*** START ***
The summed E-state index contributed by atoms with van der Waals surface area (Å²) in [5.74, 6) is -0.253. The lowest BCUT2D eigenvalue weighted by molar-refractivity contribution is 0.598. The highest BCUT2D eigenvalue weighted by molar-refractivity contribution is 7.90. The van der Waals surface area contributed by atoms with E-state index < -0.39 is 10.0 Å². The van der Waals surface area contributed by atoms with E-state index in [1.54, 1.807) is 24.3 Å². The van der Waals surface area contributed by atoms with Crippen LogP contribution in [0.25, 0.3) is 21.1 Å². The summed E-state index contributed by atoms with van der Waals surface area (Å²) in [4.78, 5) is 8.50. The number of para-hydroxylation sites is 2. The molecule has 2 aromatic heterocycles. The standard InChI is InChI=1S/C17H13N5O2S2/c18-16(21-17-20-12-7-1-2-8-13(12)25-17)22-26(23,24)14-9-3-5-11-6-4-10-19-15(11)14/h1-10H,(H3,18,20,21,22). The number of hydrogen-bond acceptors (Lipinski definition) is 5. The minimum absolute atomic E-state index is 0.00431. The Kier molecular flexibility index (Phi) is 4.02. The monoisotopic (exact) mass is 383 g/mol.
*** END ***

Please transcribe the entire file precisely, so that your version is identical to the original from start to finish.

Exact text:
The summed E-state index contributed by atoms with van der Waals surface area (Å²) in [5.74, 6) is -0.253. The lowest BCUT2D eigenvalue weighted by molar-refractivity contribution is 0.598. The highest BCUT2D eigenvalue weighted by molar-refractivity contribution is 7.90. The van der Waals surface area contributed by atoms with E-state index < -0.39 is 10.0 Å². The van der Waals surface area contributed by atoms with E-state index in [1.54, 1.807) is 24.3 Å². The van der Waals surface area contributed by atoms with Crippen LogP contribution in [0.25, 0.3) is 21.1 Å². The summed E-state index contributed by atoms with van der Waals surface area (Å²) in [4.78, 5) is 8.50. The number of para-hydroxylation sites is 2. The molecule has 2 aromatic heterocycles. The standard InChI is InChI=1S/C17H13N5O2S2/c18-16(21-17-20-12-7-1-2-8-13(12)25-17)22-26(23,24)14-9-3-5-11-6-4-10-19-15(11)14/h1-10H,(H3,18,20,21,22). The number of hydrogen-bond acceptors (Lipinski definition) is 5. The minimum absolute atomic E-state index is 0.00431. The Kier molecular flexibility index (Phi) is 4.02. The monoisotopic (exact) mass is 383 g/mol.